But, as I previously said, I am not convinced that armed elements were not present from very early in the peaceful uprising. Most of what we really have on Syria are unverifiable claims from both sides, receiving different emphases of coverage, depending on the news outlet. I do not insult anyone’s intelligence if I say that it is a psychological bias to have more trust in the claims of protestors than the claims of the government, simply because of an overdog-underdog dynamic. What we were told was that a large number of members of the Syrian forces were killed. The government called them martyrs fighting terrorists. The opposition called them defectors who were gunned down by the government. I don’t so easily buy the latter. But what we know of a long-term Pentagon plan to destabilise Syria, Saudi and Qatari investment in toppling Assad, and the emergence and dominance of armed foreign salafists on the ground, I find Sayyid Nasrallah’s interpretation more accurate: the peaceful opposition was hijacked by armed gangs and Syria was put on the road of civil war.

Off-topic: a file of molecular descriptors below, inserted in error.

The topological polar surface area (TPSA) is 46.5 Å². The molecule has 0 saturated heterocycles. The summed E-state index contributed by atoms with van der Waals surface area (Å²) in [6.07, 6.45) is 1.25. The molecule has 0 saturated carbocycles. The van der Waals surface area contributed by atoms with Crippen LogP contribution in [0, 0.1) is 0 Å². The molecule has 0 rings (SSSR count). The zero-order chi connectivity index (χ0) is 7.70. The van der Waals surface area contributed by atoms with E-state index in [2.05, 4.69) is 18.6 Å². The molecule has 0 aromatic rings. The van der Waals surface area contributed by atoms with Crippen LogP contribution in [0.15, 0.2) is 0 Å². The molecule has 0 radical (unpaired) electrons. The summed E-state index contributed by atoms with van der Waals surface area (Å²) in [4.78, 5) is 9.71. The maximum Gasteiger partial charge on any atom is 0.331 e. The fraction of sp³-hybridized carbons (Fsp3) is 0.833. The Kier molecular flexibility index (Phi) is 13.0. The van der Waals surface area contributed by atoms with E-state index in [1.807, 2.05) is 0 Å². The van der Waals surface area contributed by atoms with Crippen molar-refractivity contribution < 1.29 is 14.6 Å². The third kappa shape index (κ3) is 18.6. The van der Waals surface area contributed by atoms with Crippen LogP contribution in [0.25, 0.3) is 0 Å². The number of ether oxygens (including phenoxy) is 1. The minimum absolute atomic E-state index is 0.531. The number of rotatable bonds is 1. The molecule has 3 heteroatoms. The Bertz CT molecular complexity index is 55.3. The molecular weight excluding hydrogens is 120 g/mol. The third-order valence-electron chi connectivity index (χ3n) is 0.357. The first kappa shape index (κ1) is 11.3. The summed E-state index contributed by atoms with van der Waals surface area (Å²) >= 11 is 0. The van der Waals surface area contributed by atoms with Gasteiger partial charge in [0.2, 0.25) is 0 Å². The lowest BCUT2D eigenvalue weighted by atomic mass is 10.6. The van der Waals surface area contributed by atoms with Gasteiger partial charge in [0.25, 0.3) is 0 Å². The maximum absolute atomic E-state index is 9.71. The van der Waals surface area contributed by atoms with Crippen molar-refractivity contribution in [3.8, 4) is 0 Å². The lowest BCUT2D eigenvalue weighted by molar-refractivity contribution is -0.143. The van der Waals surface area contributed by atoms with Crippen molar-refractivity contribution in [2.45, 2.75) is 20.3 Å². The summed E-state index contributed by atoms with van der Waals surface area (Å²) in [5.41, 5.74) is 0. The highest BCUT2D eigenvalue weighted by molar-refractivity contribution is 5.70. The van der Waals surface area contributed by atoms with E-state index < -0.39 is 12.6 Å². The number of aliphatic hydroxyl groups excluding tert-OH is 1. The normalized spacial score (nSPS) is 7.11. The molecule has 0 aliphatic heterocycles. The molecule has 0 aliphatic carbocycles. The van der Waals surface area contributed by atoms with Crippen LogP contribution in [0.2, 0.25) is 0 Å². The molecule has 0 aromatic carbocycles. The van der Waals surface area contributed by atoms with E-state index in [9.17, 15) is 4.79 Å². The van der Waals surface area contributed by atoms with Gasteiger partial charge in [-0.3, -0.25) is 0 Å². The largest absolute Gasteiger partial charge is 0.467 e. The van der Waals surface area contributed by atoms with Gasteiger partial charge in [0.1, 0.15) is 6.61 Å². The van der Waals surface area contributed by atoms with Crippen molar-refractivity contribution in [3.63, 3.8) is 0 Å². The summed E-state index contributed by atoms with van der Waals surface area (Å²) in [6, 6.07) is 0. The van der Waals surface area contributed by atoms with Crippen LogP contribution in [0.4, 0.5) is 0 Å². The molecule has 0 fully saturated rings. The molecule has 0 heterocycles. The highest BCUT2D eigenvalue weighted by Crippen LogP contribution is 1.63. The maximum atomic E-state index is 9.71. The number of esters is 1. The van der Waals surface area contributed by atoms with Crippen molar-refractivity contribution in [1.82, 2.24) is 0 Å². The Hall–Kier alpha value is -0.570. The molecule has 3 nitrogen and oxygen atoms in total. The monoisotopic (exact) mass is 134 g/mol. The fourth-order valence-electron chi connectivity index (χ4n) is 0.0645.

A quick word needs to be said about chemical weapons. Governmental use of chemical weapons is being manufactured by the opposition, the news outlets and certain governments. We are asked to believe that Assad, whose only hope is to call for dialogue and expose the violent nature of the rebels, is instead acting out a role most desired by the opposition narrative: the man who gasses his own people, who crosses the US red line, who justifies an international coalition to invade his country and bring him down. I will never believe such obvious propaganda, especially when the only unbiased finger pointed at the rebels for possibly administering chemical weapons. This unbiased finger was rather hurriedly dismissed, no doubt under considerable pressure. No one should be able to place pressure on neutral international organisations, but it is a fact that even international organisations are pressured out of neutrality. But, if a case for chemical weapons is so easily conjured up from thin air and given fuel, why not ask the very legitimate question: how much of the opposition narrative is a mere conjuring trick? A short series of simple, fabricated claims on day one can be responsible for an entire civil war. Army defectors? Or victims of armed gangs? That makes all the difference.